Kagan Family
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#kgn-1:Rabbi Israel Meir Kagan, better knoen as "The Chofetz Chaim"
(1838-1933) Rabbi Yisroel Meir HaKohen was one of the greatest figures in modern Jewish history. He was recognized as both an outstanding scholar and an extraordinarily righteous man. His impact on Judaism was phenomenal. It is interesting to note that, despite his great stature, he refused to accept any rabbinical position and supported himself from a small grocery run by his saintly wife in the town of Radin where they lived. Rabbi Yisroel Meir devoted himself to the study and teaching of Torah.
#kgn-2:Dr. Abram S. Kagan
Born in czarist Russia to a wealthy family in a society that discriminated against him because he was a Jew. (The English cognate of Kagan is Cohen; there is no "h" in Russian.) He nevertheless received a full university education through a combination of innate intelligence, indomitable courage, and patient toil.He established himself in St. Petersburg as a member of the Socialist intelligentsia. It was there that he began his career as a publisher, mostly of scientific works, though he also published the works of writers and poets of the time. During the few months of the Kerensky government in 1917, after the Czar had been deposed and before the Bolsheviks under Lenin took over, he was actively engaged in politics as a member of the ruling Socialist (Menshevik) party. After several turbulent years he and a number of other intellectuals were expelled from the new Soviet Union and he made his way to Berlin with his wife and young son. Though without funds of his own, he was able, with the help of some relatives in Germany, to get on his feet financially and to become, in time, a publisher of books translated into Russian from other languages, mostly German. These works were distributed in the Soviet Union, freely though technically illegally.The son of Trotsky, the man who exiled him, came to him and asked him to publish Trotsky's autobiography. Dr. Kagan accepted the book for publication and had it circulated in the Soviet Union at a time when Trotsky himself was either already an exile or about to become one.His departure from St. Petersburg was the first of Dr. Kagan's escapes from violent death. He was in fact arrested before being deported and not a few of his associates were summarily shot during his final years in Petrograd, as it was then called.The rise of Hitler to power in Germany forced Dr. Kagan to decamp again, this time to Belgium and France. It was only after the fall of France that he, his wife and daughter left their new home once again, this time for the United States, via Casablanca.In New York Dr. Kagan had to start from scratch for the third time. It was here, for the first time, that chance threw in his way the opportunity to publish books in the field of psychoanalysis and it was in New York that his career as a publisher of psychoanalytic books and journals began.He chose the name of his new publishing house in imitation of the Parisian firm, Presses Universitaires. The name reflects the nature of his devotion to his work. Making money was never his chief aim. He wanted above all to publish works that would enrich the culture of the society in which he lived and that would bring credit to his firm and to himself. He was a scholar whose intellectual and cultural interests took precedence over business interests. He was a charming and interesting social companion, one with whom it was always a pleasure to talk.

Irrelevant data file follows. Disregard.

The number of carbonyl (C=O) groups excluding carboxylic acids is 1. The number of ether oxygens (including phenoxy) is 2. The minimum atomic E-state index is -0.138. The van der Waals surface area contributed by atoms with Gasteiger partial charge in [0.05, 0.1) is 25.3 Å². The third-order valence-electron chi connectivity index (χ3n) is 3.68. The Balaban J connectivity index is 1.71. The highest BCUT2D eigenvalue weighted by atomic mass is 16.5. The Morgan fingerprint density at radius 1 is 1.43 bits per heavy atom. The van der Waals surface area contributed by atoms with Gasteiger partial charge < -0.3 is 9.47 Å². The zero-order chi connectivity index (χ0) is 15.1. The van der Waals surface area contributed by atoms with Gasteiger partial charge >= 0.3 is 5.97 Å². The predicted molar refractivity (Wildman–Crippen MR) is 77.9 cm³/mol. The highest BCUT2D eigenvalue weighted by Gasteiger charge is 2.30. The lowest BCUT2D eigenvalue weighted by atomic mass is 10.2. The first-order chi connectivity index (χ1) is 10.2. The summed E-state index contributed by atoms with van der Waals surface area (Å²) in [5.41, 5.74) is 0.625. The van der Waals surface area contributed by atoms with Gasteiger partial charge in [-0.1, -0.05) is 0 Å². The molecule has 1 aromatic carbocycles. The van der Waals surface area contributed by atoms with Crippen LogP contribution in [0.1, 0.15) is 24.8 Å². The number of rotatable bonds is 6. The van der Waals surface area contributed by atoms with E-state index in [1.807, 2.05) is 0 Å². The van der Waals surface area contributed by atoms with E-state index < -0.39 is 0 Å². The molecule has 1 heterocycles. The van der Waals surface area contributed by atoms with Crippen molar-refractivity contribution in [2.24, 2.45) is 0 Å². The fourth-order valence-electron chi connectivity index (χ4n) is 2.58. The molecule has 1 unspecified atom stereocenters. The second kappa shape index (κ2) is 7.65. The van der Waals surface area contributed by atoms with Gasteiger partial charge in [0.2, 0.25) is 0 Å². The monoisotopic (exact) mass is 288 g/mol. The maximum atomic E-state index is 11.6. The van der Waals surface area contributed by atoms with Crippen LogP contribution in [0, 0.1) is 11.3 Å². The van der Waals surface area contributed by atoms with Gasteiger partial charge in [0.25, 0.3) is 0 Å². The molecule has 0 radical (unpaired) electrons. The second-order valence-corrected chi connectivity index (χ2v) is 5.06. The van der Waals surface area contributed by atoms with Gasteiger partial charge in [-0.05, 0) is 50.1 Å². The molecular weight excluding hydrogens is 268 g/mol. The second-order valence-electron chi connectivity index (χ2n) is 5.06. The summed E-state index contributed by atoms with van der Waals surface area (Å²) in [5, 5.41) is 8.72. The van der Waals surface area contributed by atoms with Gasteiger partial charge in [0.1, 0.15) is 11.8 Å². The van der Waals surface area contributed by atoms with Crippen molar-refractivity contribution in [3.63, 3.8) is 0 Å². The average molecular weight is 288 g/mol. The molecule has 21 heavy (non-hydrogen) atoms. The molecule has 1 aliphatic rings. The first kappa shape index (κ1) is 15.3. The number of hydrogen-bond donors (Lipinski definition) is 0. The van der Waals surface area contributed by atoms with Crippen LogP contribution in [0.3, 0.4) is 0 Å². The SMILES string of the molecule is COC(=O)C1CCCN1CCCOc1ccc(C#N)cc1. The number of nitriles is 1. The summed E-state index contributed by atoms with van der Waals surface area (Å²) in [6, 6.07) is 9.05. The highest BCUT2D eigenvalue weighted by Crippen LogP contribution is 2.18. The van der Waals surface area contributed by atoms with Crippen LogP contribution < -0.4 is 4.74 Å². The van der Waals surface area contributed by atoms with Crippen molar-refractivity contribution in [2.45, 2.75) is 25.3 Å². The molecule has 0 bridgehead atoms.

Charles Brenner

#kgn-3:Robert A. Kagan (center) and  Philip Selznick (back).
Robert A. Kagan
Professor of Law and Political Science Jurisprudence and Social Policy Program Boalt Hall School of Law,University of California, Berkeley
#kgn-4:Hershel Kagan of Vileyka son of Avrum and Rikla nee Zavodnik and his family in Moscow 1924.
#kgn-7: Zundel Kahan's family in Vilna 1930 (Zundel was the son of Avrum Kagan and Rikla nee Zapodnick)
#kgn-8: Boruch Kagan (Ben Cohen) and Vileika friend Max Tobias in 1913. Courtesy of his daughter; Beatrice Markel, Redondo Beach, California
#kgn-9: KAGAN, Aleksandr son of Israel year;1913
#kgn-10: KAGAN, Berk-Nison son of Leizer year; 1911
#kgn-11: KAGAN, Josef son of Jankel year; 1911
#kgn-12:KAGAN, Judel son of Israil year; 1909
#kgn-13: KAGAN, Meyer son of Zalman year; 1911
#kgn-14:KAGAN, shmuel son of Josel-Zacharya year; 1913